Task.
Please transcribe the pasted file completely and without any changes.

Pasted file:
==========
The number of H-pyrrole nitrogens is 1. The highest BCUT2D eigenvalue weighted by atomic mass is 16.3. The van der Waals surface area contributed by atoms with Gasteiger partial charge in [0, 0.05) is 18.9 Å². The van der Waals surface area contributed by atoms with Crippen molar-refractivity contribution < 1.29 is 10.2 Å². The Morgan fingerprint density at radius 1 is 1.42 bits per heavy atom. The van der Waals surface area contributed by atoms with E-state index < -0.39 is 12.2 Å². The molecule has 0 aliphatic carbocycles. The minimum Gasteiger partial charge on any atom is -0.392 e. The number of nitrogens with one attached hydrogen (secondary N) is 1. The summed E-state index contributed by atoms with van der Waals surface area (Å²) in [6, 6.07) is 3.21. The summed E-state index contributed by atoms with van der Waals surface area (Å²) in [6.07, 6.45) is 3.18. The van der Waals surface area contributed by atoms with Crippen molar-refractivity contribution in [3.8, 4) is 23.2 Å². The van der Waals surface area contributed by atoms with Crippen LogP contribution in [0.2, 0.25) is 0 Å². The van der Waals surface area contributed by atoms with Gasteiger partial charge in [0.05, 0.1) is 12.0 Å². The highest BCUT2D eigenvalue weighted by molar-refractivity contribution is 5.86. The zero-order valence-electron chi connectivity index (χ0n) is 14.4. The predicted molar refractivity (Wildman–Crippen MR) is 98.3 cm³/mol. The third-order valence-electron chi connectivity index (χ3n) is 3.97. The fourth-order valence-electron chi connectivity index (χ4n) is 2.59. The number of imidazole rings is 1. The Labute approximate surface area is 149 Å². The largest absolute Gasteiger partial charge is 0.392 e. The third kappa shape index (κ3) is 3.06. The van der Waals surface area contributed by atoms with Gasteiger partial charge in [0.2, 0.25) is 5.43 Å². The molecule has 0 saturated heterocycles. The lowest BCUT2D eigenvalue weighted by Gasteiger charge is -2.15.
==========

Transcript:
The number of H-pyrrole nitrogens is 1. The highest BCUT2D eigenvalue weighted by atomic mass is 16.3. The van der Waals surface area contributed by atoms with Gasteiger partial charge in [0, 0.05) is 18.9 Å². The van der Waals surface area contributed by atoms with Crippen molar-refractivity contribution < 1.29 is 10.2 Å². The Morgan fingerprint density at radius 1 is 1.42 bits per heavy atom. The van der Waals surface area contributed by atoms with E-state index < -0.39 is 12.2 Å². The molecule has 0 aliphatic carbocycles. The minimum Gasteiger partial charge on any atom is -0.392 e. The number of nitrogens with one attached hydrogen (secondary N) is 1. The summed E-state index contributed by atoms with van der Waals surface area (Å²) in [6, 6.07) is 3.21. The summed E-state index contributed by atoms with van der Waals surface area (Å²) in [6.07, 6.45) is 3.18. The van der Waals surface area contributed by atoms with Crippen molar-refractivity contribution in [3.8, 4) is 23.2 Å². The van der Waals surface area contributed by atoms with Crippen LogP contribution in [0.2, 0.25) is 0 Å². The van der Waals surface area contributed by atoms with Gasteiger partial charge in [0.05, 0.1) is 12.0 Å². The highest BCUT2D eigenvalue weighted by molar-refractivity contribution is 5.86. The zero-order valence-electron chi connectivity index (χ0n) is 14.4. The predicted molar refractivity (Wildman–Crippen MR) is 98.3 cm³/mol. The third-order valence-electron chi connectivity index (χ3n) is 3.97. The fourth-order valence-electron chi connectivity index (χ4n) is 2.59. The number of imidazole rings is 1. The Labute approximate surface area is 149 Å². The largest absolute Gasteiger partial charge is 0.392 e. The third kappa shape index (κ3) is 3.06. The van der Waals surface area contributed by atoms with Gasteiger partial charge in [0.2, 0.25) is 5.43 Å². The molecule has 0 saturated heterocycles. The lowest BCUT2D eigenvalue weighted by Gasteiger charge is -2.15.